How Republicans and Democrats voted on military spending during the Trump administration
Speaking Security Newsletter | Advisory Note for Organizers and Candidates, n°66 | 28 January 2021
I graded 428 House members from last Congress based on how they voted on 8 military budget bills (NDAAs from FY18-21) and 1 amendment to reduce DOD spending (Rep. Pocan’s amendment, introduced in July).
So there’s a maximum of 9 votes I’m looking at. From there, I divided how many good votes they had (No on NDAAs; Yes on Pocan’s amdt.) by the total votes they cast to get a percentage. Then I compared those scores to the amount of campaign cash received from military contractors (2017-20).
House Democrats voted well 24 percent of the time (437 good votes/1820 total cast by the members I looked at); House Republicans, 21 percent of the time (320/1546). Some other findings:
Average amount received by Democrats who voted well at least 50 percent of the time: $22,461
Average amount received by Democrats who voted well less than half the time: $79,035
Average amount received by Republicans who voted well at least 50 percent of the time: $11,897
Average amount received by Republicans who voted well less than half the time: $98,536
So for Democrats, bad voters get 3.5x more war industry cash than the (relatively) OK-to-good ones. For Republicans, it’s 8.3x. Regular readers won’t be surprised that this is the case for Democrats, given that I’ve gone on and on (and on) about it for the last couple weeks. But this is the first time I applied my theory (or whatever) to Republicans — is anyone else surprised it played out the way it did?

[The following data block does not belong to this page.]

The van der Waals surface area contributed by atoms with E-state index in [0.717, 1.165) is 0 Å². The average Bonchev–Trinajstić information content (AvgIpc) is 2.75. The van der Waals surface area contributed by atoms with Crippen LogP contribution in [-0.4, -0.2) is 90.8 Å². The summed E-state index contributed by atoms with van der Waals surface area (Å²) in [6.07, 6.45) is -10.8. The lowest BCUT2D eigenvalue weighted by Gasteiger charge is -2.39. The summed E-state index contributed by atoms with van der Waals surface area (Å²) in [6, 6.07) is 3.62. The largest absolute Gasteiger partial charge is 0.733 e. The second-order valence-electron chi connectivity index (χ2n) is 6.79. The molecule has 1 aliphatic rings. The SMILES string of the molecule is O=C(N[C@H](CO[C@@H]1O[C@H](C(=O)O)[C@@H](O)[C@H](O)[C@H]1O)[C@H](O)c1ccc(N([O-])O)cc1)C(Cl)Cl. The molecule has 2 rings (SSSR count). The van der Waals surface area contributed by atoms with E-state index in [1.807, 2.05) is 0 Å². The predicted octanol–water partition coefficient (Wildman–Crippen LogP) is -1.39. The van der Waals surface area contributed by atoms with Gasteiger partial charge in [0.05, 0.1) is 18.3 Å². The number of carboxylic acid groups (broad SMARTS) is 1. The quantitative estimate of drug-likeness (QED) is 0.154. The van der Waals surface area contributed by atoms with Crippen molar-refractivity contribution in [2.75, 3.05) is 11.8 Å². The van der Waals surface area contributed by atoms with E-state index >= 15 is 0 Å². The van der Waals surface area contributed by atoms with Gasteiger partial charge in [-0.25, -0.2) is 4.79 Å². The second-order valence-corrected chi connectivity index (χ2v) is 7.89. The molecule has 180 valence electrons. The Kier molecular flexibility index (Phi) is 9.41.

The top recipients of war industry cash are among the worst voters, regardless of party affiliation
The two vertical bands below show what my research looks like if you zoomed out a lot from the spreadsheet I was working in/on. What’s important are the colors (you won’t be able to read the text anyways).
On the left I sorted all House members from most to least campaign cash received from military contractors since 2017 (top = a lot; bottom = hardly any). Then I color-coded each based on party affiliation (red = Republican).
On the right is the same thing, except I grayed out the members who cast more bad votes than good. If campaign finance didn’t matter, it wouldn’t look like this. You have to go down 103 rows (members) to find someone who voted well at least half the time.
^The top 20 percent of war industry cash recipients in the House hauled in $265,315 on average and voted well less than 9 percent of the time. Members in the bottom 20 percent took an average of $3,869 and voted well more than 33 percent of the time. If we’re going to get more good votes on military spending, they’re going to come from the bottom. The members at the top are probably irreconcilable.
Moving military spending into the discourse on inequality
Military spending’s about inequality. It’s also a story about class and corruption, as many drivers of inequality are. But military contractors aren’t regularly featured in conversations about exorbitant CEO pay (even though they get about the same as Big Pharma executives) or investigations into congressional stock holdings (excluding Sludge). They also elide the popular outrage against corporations that don’t pay federal taxes, even though military contractors receive billions in federal tax dollars every year ($404 billion in FY19).
We’re up against an unholy trinity of militarism, money, and masculinity. We need a mass movement. I don’t know or care whether this fight’s more or less challenging than those fought by GND or M4A activists, but I do know that both those movements are now massive and have not been shy about talking about situating their respective causes within the broader context of inequality and class and corruption.
The antiwar advocacy community needs to decide whether this should be our route, too, or if we should continue pretending that ordinary folks will give us the time of day after we say shit like ‘statecraft’ and ‘transpartisan.’
Thanks for your time,